One of the SCILEs for the TRACK-SCI expansion, Chris Barr, is particularly excited to join the team. Chris was a previous TRACK-SCI study participant after breaking his neck surfing in San Francisco. Chris said that in his role as a SCILE, he hopes to be able to “translate the urgency of certain aspects of SCI and the need for targeted research, and communicate with the research team the elements that are important to a person with SCI.” Chris will meet regularly with the research team to provide input on aspects of the patient database that are most relevant to people with SCI, project design, disseminating results, and patient-relevant advocacy for aspects of the research process. Inclusion of SCILEs like Chris on the team is so important because researchers can inadvertently be far removed from the community they are trying to help, and thus SCILEs can provide a crucial community-relevant perspective. SCIRP looks forward to monitoring and assisting in the integration of SCILEs into our research grants and the broader research community.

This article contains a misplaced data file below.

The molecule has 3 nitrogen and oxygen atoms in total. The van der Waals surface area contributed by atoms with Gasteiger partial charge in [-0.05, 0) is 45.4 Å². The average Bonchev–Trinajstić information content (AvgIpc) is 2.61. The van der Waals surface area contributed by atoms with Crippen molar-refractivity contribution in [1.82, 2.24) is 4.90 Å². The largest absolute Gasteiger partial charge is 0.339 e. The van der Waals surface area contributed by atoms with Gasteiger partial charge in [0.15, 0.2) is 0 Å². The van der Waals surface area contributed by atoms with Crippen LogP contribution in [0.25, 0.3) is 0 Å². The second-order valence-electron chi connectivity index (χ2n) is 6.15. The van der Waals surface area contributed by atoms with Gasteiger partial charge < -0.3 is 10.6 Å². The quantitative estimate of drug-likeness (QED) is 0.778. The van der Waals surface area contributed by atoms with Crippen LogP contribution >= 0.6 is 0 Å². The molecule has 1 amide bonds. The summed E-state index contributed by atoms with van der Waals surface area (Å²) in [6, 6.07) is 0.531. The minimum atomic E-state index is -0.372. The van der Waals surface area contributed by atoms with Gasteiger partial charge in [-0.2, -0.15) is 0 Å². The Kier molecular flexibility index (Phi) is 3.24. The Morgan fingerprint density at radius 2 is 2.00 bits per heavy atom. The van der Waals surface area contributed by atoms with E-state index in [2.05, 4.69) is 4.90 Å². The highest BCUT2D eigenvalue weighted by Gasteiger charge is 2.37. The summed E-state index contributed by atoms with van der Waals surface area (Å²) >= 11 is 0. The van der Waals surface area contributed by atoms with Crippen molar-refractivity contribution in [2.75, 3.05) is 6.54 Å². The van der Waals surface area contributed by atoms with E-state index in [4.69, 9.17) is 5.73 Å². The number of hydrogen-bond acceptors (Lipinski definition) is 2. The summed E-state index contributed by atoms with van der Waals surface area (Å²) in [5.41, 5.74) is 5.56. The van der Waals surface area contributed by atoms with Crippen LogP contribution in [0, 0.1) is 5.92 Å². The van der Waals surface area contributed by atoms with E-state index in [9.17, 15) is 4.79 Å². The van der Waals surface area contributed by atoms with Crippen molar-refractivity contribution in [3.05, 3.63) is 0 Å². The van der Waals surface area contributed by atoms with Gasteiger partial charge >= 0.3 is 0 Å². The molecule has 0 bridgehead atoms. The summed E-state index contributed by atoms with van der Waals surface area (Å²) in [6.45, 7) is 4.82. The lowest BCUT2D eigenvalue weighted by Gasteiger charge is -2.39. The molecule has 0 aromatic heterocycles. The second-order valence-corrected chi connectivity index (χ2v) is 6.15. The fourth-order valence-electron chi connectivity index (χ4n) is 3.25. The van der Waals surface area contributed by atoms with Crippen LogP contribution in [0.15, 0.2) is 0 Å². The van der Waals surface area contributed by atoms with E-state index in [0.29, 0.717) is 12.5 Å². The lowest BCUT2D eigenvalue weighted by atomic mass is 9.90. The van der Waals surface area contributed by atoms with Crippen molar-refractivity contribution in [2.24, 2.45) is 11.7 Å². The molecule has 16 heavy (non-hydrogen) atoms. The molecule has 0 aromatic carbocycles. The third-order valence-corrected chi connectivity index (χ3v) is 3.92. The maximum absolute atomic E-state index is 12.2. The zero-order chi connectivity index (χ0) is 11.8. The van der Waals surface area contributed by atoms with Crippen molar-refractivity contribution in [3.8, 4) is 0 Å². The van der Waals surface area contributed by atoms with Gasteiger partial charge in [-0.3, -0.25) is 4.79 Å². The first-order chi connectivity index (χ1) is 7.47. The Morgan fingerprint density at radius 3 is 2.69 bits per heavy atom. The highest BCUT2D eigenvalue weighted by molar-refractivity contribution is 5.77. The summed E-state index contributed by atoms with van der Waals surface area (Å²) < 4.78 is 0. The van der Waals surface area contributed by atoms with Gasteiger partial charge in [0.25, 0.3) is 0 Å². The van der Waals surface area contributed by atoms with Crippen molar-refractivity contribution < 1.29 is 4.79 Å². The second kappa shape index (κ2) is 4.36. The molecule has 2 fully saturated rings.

Selected Publications:

  1. Hawryluk G, Whetstone W, Saigal R, et al. 2015. Mean arterial blood pressure correlates with neurological recovery after human spinal cord injury: Analysis of high frequency physiologic data. J Neurotrauma. 2015 Dec 15; 32(24):1958-1967. doi: 10.1089/neu.2014.3778
  2. Catapano JS, Hawryluk WJ, Whetstone W, et al. 2016. Higher mean arterial pressure values correlate with neurologic improvement in patients with initially complete spinal cord injuries. World Neurosurg. 2016 Dec; 96:72-79. doi: 10.1016/j.wneu.2016.08.053
  3. Inoue T, Manley GT, Patel N, and Whetstone D. 2013. Medical and surgical management after spinal cord injury: vasopressor usage, early surgerys, and complications. J Neurotrauma. 2014; 31(3):284-291. doi: 10.1089/neu.2013.3061
  4. Nielson JL, Paquette J, Liu AW, et al. 2015. Topological data analysis for discovery in preclinical spinal cord injury and traumatic brain injury. Nat Commun 6:8581. doi: 10.1038/ncomms9581
  5. Haefeli J, Mabray MC, Whetstone SS, et al. 2017. Multivariate analysis of MRI biomarkers for predicting neurologic impairment in cervical spinal cord injury. AJNR Am J Neuroradiol. 2017 Mar; 38(3):648-655. doi: 10.3174/ajnr.A5021